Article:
26 July 2019, By Steffanie Hoek

Childhood obesity is becoming more and more prevalent. In 2016, almost 14 percent of children between the ages of 4 – 18 were too heavy. More physical activity is one of the solutions. The City of Amsterdam is using interactive playground installations, amongst others, to encourage children to play sports and be active in public spaces. Below an interview with Hafid Ouaali, Sports and Facilities Advisor. The ninth interactive playground installation was recently completed in Amsterdam.

A Quest Junior Memo was opened in Amsterdam. Why does an urban initiative such as this suit the city so well?

The city of Amsterdam aspires to positioning itself as an urban city in which physical activity is an integral part of spatial design. Due to urbanisation and increasing pressure on public spaces, we face the challenge of keeping the city liveable despite accelerated urbanisation, in combination with different ways of living, working and moving in the city. The Quest Junior Memo is ideally suited to a city like Amsterdam due to its dynamics. A spring rider will always be a spring rider, but the Memo programme can be adapted continually and as a whole, it fulfils the demands of this era.

What problem does it solve?

Amsterdam’s public spaces are where urban life takes place and flourishes. Efficient spatial planning is more important than ever with the ever growing number of residents and the construction of new homes within the city limits. In addition to contributing to resolving the housing shortage, the City is also committed to promoting sports and physical activity. Investing in sport means investing in public spaces. If we want to get as many people as possible playing sports, we’ll need additional square meterage to meet increasing demand. Initiatives such as the Quest Junior Memo offer a particularly good solution due to the relatively small size of the playground structures and the ease with the interactive element can be integrated with the public space.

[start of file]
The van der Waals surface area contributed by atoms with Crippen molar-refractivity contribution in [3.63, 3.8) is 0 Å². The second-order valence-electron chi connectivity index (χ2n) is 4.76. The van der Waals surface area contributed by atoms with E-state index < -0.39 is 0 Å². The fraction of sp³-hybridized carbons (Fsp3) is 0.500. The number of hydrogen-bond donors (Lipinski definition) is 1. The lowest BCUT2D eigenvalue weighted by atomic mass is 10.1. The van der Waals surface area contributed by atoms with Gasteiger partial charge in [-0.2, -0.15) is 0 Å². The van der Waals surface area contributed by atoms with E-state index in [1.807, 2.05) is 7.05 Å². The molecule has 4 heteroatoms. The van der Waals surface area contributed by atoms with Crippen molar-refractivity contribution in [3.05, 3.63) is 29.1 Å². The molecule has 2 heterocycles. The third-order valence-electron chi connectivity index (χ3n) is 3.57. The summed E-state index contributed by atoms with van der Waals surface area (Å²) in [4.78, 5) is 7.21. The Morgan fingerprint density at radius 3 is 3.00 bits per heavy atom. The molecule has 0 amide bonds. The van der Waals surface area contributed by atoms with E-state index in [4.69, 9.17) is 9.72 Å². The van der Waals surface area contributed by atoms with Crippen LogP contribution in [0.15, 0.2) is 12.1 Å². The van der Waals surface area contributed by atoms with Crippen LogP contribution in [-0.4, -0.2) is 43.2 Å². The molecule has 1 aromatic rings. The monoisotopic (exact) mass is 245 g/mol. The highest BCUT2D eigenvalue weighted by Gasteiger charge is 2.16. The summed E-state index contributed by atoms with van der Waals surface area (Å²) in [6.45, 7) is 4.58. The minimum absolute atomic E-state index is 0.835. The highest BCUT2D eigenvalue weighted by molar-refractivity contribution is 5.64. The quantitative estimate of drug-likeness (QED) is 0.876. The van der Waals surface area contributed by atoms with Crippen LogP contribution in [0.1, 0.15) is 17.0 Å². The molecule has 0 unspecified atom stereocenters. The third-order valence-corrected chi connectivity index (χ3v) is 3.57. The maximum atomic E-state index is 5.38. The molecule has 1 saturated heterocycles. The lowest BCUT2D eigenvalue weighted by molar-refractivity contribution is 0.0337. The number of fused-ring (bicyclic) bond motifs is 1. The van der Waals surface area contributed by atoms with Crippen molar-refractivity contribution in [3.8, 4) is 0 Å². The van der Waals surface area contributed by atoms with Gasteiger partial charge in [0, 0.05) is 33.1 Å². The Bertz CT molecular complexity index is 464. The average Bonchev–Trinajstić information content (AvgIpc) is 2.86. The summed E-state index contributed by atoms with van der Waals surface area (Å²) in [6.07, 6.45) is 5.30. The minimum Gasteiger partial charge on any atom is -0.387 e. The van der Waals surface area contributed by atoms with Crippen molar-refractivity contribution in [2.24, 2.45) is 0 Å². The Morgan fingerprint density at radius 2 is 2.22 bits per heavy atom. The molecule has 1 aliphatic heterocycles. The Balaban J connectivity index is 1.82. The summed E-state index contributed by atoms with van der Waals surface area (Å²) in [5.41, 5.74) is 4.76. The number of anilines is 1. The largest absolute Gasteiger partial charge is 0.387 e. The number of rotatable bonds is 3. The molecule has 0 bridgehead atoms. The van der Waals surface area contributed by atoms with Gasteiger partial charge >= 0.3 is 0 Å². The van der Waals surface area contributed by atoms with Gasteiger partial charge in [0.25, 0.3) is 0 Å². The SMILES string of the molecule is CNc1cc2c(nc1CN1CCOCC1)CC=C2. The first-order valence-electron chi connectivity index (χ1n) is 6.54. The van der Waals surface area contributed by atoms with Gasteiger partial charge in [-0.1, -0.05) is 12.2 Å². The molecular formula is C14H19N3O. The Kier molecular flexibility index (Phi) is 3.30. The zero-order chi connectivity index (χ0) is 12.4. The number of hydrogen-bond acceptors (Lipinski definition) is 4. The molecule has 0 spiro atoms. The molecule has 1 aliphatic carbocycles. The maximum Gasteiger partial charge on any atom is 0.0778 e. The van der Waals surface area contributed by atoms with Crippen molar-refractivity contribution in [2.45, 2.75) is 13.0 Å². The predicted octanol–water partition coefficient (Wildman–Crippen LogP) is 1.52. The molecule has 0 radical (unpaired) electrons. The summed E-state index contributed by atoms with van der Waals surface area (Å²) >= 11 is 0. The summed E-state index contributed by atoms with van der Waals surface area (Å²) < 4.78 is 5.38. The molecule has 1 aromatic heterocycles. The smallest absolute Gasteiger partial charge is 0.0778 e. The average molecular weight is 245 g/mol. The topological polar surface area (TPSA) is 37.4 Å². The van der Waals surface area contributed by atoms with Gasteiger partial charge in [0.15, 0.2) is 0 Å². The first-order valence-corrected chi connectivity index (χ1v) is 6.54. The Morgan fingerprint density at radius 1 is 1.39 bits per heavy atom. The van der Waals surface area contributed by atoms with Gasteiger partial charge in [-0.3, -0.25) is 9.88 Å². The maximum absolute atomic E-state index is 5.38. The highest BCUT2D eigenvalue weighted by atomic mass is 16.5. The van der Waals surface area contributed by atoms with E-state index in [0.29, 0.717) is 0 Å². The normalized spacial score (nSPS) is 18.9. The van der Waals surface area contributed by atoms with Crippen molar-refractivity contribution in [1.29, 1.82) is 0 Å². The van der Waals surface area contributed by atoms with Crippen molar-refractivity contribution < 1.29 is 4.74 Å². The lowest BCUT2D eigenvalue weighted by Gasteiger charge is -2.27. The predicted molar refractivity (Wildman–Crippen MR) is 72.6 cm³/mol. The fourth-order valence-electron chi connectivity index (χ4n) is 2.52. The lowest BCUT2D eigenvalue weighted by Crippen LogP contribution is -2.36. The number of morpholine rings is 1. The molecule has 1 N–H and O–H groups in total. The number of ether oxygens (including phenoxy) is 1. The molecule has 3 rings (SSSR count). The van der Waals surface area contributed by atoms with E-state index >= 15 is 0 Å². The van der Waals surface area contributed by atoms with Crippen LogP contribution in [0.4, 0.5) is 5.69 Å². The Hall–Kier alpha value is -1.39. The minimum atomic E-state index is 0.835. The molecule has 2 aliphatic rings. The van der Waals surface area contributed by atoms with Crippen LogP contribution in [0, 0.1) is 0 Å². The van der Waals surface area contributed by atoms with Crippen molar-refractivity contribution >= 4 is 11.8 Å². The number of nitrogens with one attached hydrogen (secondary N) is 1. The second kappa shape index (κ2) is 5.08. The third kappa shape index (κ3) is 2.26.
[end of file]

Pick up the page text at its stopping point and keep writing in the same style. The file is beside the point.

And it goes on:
In addition to the benefits in terms of spatial planning, interactive play is also an important aid for combatting obesity and inactivity in children. The current generation of children is growing up with tablets, smartphones and online gaming, as a result of which play has now taken on a completely different meaning. To encourage children to engage in phsyical activity nevertheless, static games are now being combined with physical activity. The additional element of competition always challenges users to broaden their horizons, particularly in children who dislike physical activity.

What was Amsterdam’s vision or policy in respect of initiating this project?

Our vision of Amsterdam as a Physically Active City seeks to equip the city in such a way that invites all residents to engage in recreation, sports, and play, whether consciously or unconciously. Exercising more is essential for good health and we are therefore trying to get young and old moving in the most diverse ways, for example, by creating more space for cyclists and pedestrians, placing play incentives in busy places, or installing challenging playgrounds.

What is your take on play in the city, in combination with the themes addressed by the Quest Junior Memo?

The sports and games space continues to evolve and is exceptionally sensitive to new trends and developments. It’s important to have the confidence to invest in new initiatives to meet the needs of the new generation of children. Interactive play is a relatively new phenomenon in our capital city. I am convinced that this new way of playing can rely on sufficient support and interest once it actually becomes tangible to new users. Furthermore, the combination of physical activity and education is a development we are following closely. For example, we are very busy designing school playgrounds in Amsterdam in a specific way to make them suitable for (environmental) education. As such, the Quest Junior Memo is a useful addition to the school’s educational curriculum.

Do you have other examples of interactive play in Amsterdam, or is the City planning to develop more projects?

We currently have nine interactive play structures in Amsterdam. Our updated playground plan states that we’ll focus more on trends and developments and thus on interactive play too. Traditional play installations will naturally continue to be a part of our stock of playground equipment.

– Written by Manon van Ketwich